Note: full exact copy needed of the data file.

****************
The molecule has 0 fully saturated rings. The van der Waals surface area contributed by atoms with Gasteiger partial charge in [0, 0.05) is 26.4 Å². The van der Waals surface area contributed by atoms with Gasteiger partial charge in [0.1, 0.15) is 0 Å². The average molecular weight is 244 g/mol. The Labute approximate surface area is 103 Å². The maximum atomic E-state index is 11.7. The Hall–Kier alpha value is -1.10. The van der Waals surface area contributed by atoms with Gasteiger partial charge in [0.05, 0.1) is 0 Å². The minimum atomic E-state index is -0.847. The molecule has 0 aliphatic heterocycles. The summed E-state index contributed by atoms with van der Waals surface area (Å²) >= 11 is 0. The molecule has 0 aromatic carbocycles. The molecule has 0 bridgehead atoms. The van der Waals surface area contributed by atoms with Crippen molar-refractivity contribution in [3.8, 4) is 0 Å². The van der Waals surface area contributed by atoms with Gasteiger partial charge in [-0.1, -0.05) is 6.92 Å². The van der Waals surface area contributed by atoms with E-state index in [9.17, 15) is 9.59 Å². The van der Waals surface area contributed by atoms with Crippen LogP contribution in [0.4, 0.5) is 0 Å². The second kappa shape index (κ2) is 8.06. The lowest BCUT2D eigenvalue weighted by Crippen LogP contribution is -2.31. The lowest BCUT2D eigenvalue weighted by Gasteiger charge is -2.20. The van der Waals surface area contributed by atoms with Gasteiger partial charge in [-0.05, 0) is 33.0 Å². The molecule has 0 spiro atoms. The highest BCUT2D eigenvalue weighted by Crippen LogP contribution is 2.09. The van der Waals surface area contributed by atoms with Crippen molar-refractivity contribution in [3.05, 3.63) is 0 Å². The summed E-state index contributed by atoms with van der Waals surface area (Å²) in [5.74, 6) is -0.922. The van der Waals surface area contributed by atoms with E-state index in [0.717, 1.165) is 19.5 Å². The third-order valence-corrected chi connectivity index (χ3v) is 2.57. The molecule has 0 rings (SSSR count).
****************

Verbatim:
The molecule has 0 fully saturated rings. The van der Waals surface area contributed by atoms with Gasteiger partial charge in [0, 0.05) is 26.4 Å². The van der Waals surface area contributed by atoms with Gasteiger partial charge in [0.1, 0.15) is 0 Å². The average molecular weight is 244 g/mol. The Labute approximate surface area is 103 Å². The maximum atomic E-state index is 11.7. The Hall–Kier alpha value is -1.10. The van der Waals surface area contributed by atoms with Gasteiger partial charge in [0.05, 0.1) is 0 Å². The minimum atomic E-state index is -0.847. The molecule has 0 aliphatic heterocycles. The summed E-state index contributed by atoms with van der Waals surface area (Å²) >= 11 is 0. The molecule has 0 aromatic carbocycles. The molecule has 0 bridgehead atoms. The van der Waals surface area contributed by atoms with Crippen molar-refractivity contribution in [3.8, 4) is 0 Å². The van der Waals surface area contributed by atoms with Gasteiger partial charge in [-0.1, -0.05) is 6.92 Å². The van der Waals surface area contributed by atoms with E-state index in [9.17, 15) is 9.59 Å². The van der Waals surface area contributed by atoms with Crippen LogP contribution in [0.4, 0.5) is 0 Å². The second kappa shape index (κ2) is 8.06. The lowest BCUT2D eigenvalue weighted by Crippen LogP contribution is -2.31. The lowest BCUT2D eigenvalue weighted by Gasteiger charge is -2.20. The van der Waals surface area contributed by atoms with Gasteiger partial charge in [-0.05, 0) is 33.0 Å². The molecule has 0 spiro atoms. The highest BCUT2D eigenvalue weighted by Crippen LogP contribution is 2.09. The van der Waals surface area contributed by atoms with Crippen molar-refractivity contribution in [3.05, 3.63) is 0 Å². The summed E-state index contributed by atoms with van der Waals surface area (Å²) in [5.74, 6) is -0.922. The van der Waals surface area contributed by atoms with E-state index in [0.717, 1.165) is 19.5 Å². The third-order valence-corrected chi connectivity index (χ3v) is 2.57. The molecule has 0 rings (SSSR count).